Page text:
Not to be a Negative Nancy, but even if you’re not into heavy drugs like PCP, you still might want to educate yourself when it comes to drugs that contain Phencyclidine (PCP) and may cause false positive on a drug test. There are people who don’t know what PCP really is and what it does, if you find yourself to be one of them before we continue with our list, you may want to check our list of 7 angel dust drug effects and facts as well.
Trust me, folks, it’s not a pleasant feeling at all to confidently take a drug test only to find out you’ve supposedly been partying with some drugs you’ve never even invited to the party. The drug tester sure as hell isn’t going to buy that dumb look on your face (because, at this point, he/she believes you to be high as a kite!) when you, the drug testee, go on to explain that there’s been some mistake and that you don’t do drugs, yet can’t come up with a logical explanation as to why said drugs are in your system. Not only is everything you are doing and saying all suddenly seeming so suspect to the drug tester, but that stupefied look on your face; the sweat on your brow; the complete and utter denial; every word coming out of your mouth—yeah, they’ve seen and heard that song and dance before and they are far from buying any part of it!
Now, originally, on top of potentially causing false positives on drug tests, I was also hoping to present drugs that contain Phencyclidine (PCP) and may cause false positive on a drug test but quickly found that medications have not been laced with PCP for a number of years. When it was first introduced in 1960, phencyclidine was being marketed as an anesthetic. Doctors and surgeons alike could appreciate the fact that PCP appeared to be an adequate anesthetic that had no harmful effect on the patient’s heart and lungs. They couldn’t, however, ignore the more unfavorable effects the drug had on one’s body and mind. These effects include but are not limited to mental psychosis, hallucinations, oh!–and let’s not forget that feeling of impending doom! ‘Cause that sounds, ya know… awesome! Of course, PCP has a slew of other side-effects. These were just the three that caused the most concern.
Eventually, the drug was discontinued for medicinal use in 1966 and in 1967 its use was limited to the veterinary field only, where it was heavily used as an animal tranquilizer. By then, PCP had made its way into the hands of many hippies and substance abusers who used it for its psychedelic effects. After the DEA (Drug Enforcement Administration) was established, PCP was soon dubbed one of the most dangerous abused substances and was made illegal in the U.S. in 1978.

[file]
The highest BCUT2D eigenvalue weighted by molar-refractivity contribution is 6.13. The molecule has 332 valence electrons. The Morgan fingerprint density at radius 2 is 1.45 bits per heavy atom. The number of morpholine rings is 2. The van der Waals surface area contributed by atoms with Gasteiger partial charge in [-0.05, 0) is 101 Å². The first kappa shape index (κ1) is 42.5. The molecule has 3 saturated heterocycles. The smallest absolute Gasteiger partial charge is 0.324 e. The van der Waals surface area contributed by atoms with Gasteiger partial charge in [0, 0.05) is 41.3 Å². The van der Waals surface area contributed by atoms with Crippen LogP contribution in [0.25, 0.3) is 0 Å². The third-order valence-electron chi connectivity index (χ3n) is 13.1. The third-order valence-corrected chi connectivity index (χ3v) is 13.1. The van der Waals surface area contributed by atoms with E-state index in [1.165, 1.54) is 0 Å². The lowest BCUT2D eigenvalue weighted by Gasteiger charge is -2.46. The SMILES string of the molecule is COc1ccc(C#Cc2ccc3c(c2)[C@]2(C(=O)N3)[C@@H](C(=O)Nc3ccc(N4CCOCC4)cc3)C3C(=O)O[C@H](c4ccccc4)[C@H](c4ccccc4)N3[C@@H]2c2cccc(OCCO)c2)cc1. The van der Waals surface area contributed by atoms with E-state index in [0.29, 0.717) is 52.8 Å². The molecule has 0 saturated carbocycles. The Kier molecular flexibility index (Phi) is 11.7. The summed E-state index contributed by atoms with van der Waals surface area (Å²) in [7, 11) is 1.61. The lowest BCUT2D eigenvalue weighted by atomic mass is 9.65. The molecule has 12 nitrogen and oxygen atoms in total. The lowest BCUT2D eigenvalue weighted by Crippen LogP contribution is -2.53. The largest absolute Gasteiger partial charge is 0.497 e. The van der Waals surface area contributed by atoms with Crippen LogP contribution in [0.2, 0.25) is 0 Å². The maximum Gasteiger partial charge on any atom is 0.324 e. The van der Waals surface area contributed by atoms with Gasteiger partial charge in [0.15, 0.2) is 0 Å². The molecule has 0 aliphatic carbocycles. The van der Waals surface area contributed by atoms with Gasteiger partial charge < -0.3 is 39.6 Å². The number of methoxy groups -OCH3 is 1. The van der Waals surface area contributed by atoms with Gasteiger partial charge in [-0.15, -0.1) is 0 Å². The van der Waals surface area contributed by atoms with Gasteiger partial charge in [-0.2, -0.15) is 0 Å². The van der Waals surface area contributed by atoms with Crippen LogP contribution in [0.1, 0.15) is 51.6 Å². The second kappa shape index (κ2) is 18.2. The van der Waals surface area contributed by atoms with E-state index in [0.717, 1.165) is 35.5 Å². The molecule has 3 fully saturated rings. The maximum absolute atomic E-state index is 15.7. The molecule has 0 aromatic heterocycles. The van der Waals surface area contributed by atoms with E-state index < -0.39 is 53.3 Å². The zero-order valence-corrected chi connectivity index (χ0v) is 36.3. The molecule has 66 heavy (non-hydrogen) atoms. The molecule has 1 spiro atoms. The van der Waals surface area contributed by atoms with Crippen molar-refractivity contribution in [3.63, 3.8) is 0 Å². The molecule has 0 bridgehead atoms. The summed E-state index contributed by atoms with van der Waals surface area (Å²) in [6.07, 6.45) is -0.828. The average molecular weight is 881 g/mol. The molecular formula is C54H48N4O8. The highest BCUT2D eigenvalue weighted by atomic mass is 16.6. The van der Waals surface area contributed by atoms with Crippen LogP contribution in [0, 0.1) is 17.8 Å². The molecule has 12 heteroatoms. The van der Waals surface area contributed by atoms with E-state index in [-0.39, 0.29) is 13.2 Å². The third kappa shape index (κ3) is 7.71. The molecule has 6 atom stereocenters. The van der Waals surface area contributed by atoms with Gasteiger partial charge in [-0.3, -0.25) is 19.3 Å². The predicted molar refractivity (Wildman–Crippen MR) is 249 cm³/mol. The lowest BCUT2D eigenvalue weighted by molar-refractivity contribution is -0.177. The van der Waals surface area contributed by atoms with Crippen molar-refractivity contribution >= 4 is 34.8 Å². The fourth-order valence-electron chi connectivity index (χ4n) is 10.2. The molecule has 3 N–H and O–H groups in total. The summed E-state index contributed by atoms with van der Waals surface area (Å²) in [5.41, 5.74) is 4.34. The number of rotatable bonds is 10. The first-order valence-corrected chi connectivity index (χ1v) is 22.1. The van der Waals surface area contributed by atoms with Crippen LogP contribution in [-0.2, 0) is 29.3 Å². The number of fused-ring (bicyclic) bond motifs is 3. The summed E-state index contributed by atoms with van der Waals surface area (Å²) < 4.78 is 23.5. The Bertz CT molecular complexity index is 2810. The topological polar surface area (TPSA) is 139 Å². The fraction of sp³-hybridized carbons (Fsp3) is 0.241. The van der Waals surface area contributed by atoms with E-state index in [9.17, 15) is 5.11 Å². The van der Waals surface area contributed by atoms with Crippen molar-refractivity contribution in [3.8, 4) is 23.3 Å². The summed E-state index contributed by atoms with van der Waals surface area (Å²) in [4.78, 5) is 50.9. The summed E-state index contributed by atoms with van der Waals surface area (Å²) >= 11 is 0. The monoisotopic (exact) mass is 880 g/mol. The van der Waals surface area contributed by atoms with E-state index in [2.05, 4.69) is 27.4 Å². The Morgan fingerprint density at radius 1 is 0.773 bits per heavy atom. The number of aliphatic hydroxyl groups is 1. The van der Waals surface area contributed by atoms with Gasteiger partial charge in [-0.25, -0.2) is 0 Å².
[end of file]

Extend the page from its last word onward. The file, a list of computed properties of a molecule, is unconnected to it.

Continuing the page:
With that said, obviously, no over-the-counter or prescription drugs are going to contain any traces of phencyclidine. So, exposing any drugs that contain any amount of phencyclidine in them is out of the question. Unfortunately, this doesn’t mean that there aren’t still drugs out there that might cause that false positive for PCP on a drug screen. However, fortunately for you, I’m about to reveal to you the ones that will! But before I do, let me briefly explain the different factors that went into determining the order in which the drugs that may cause a false positive for PCP on a drug test are ranked.
As not to make it seem as though each drug listed has the same potential as the next in causing that false positive on a drug screen, some sort of grading system needed to come into play. I’m no doctor. Nor do I possess the tools to conduct a study, drug up guinea pigs and check out their pee. But, I do have the next best thing – the internet where I can take what the real medical professionals have to say and mash it with the studies of other medical professionals, cut out the bullcrap and present it to you. I did find some random over-the-counters and such that I only saw mentioned once, but couldn’t find any feasible information to back it up, nor did I find other medically related sites or specialists who concurred with these statements. As I quickly saw a pattern of the frequency of certain drugs mentioned from multiple sources, I concluded that they all knew what they were talking about and possibly had different experiences. After all, none of these drugs actually contain phencyclidine in them, therefore none of them are without a doubt going to make you fail a drug test if you have them in your system. There’s just the CHANCE that it will.
On a side note, being the nerd that I am, I was getting curious as to the actual science behind false positives. Aside from some odd, but interesting findings on common things like granola bars and tonic water consumption leading to false positives, I simply found that drug tests just aren’t 100% accurate all of the time. Although uncommon, you could be like me—don’t take prescription drugs and even ignore common aches and pains without the relief of an over-the-counter, and STILL, fail a drug test for literally no reason at all.
In addition to the prevalence of certain drugs on multiple sources, it occurred to me that some drugs you take to alleviate certain symptoms, while others are necessary on a daily basis. Obviously, the drugs one is prescribed and takes regularly have a higher chance of affecting a drug test than the pain medicine that got you through that headache from hell last week. With that, I realized some of the conditions that said drugs are prescribed for are more common than others. Hence, a drug prescribed for anxiety should beat out one prescribed for schizophrenia and so on.
Also—lucky for me—I found a few studies that concluded some drugs are just having a higher level of failed drug test for PCP. Thus, helping me deduce the six drugs that contain Phencyclidine (PCP) and may cause false positive on a drug test.